But are these the most important questions? What about the long term effects for my kids and theirs? We have to look at that greyest of grey area, climate change.

Policymaking and climate change. 

The RA further advises:

‘Policymaking would benefit from research into the climate risks associated with the extraction and subsequent use of shale gas. Policy making would also benefit from research into the public acceptability of shale gas extraction and use in the context of wider UK policies, including:

  • climate change policy, especially the impact of shale gas extraction on the UK meeting its emissions targets
  • energy policy, especially the impact of shale gas development on investment in renewable energy
  • economic policy, including socioeconomic benefits from employment to tax revenue and from shale gas use.’

Carbon footprint: 

‘There are few reliable estimates of the carbon footprint of shale gas extraction and use in the peer reviewed literature. One US study from Cornell University concluded that the carbon footprint of shale gas extraction is significantly larger than from conventional gas extraction owing to potential leakages of methane’ (Howarth et al 2011). ‘The same study recognised the large uncertainty in quantifying these methane leakages, highlighting that further research is needed’. (Source RA)

The UK government indicate that carbon footprint from shale gas extraction is lower than coal extraction and that methane leaks were mainly due to bad well design or maintenance. The UK therefore will be learning from past mistakes and we can trust risks will be minimised. Research is still carrying on specifically on climate change and how to transform the methane into useable energy.

The best guidelines in the world

The guidelines set out that ‘operators must publicly disclose all chemical additives to fracturing fluids on a well-by-well basis, including regulatory authorisations, safety data and maximum concentrations and volumes. These disclosures meet or exceed all known standards in the global shale gas industry’. (UKOOG)

The government has set out to lead the world on best practice for shale gas extraction. They and therefore we have to rely on the companies that will extract.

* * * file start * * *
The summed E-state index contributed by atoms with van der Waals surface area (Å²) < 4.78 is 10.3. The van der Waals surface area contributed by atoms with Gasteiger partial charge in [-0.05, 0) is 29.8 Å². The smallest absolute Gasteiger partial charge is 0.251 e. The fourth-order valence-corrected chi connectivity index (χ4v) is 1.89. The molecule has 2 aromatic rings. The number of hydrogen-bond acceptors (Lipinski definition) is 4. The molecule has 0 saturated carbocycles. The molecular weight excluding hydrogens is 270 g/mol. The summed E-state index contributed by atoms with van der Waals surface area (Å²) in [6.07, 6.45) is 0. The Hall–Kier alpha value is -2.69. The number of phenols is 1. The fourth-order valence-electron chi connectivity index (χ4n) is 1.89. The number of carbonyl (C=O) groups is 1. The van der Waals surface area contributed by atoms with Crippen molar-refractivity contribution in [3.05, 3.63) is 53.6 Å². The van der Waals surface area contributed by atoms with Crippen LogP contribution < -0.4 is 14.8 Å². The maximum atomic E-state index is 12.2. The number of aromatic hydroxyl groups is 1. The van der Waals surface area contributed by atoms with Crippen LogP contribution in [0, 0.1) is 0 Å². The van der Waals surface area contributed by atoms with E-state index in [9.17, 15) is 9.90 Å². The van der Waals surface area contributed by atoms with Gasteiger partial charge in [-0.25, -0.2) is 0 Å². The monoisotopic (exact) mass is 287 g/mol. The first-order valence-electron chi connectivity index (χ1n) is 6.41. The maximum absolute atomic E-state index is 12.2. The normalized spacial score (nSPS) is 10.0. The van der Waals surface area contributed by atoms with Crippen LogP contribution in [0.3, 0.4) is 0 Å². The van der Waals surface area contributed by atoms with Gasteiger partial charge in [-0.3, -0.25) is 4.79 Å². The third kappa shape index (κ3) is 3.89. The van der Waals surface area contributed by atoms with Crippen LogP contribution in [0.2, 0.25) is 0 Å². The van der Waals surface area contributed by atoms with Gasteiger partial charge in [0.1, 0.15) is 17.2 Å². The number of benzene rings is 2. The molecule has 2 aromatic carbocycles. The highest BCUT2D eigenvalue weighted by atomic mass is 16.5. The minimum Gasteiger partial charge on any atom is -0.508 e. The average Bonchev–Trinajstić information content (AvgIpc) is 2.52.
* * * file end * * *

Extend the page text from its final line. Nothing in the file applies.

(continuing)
Cuadrilla

The pioneer company in the UK is Cuadrilla. Based in the north of England, Cuadrilla is a network of limited companies in different countries, a typical multinational. Cuadrila claim they ‘could create 5,600 jobs in the UK, 1,700 of these in Lancashire’. They also claim that natural gas is an ideal transition fuel and as they receive no public funding, no money is being taken away from funding renewable energy. Cuadrilla Resources Ltd is privately owned by its management team and two investors, AJ Lucas and Riverstone LLC.  

When we deal with companies, we obviously deal with people. Cuadrilla’s Chairman is John Browne, ex Group Chief Executive at BP. He is a member of the House of Lords. He is Chairman at Riverstone Holdings LLC (energy private investment firm with $27 billion of equity capital raised, one of Cuadrilla’s investors), Director at Fairfiled Energy Ltd, White Rose Energy Ventures LLP (both oil and gas), Director at Pattern Energy Group (wind and transmission company). He is also chairman of the advisory board at Stanhope Capital, advises Deutsche Bank on climate change and gets book royalties from Weidenfeld & Nicolson.

According to his autobiography ‘Beyond Business’ he invented the oil ‘supermajor’ and led the way on issues such as climate change, human rights and transparency.

We need energy, jobs and taxes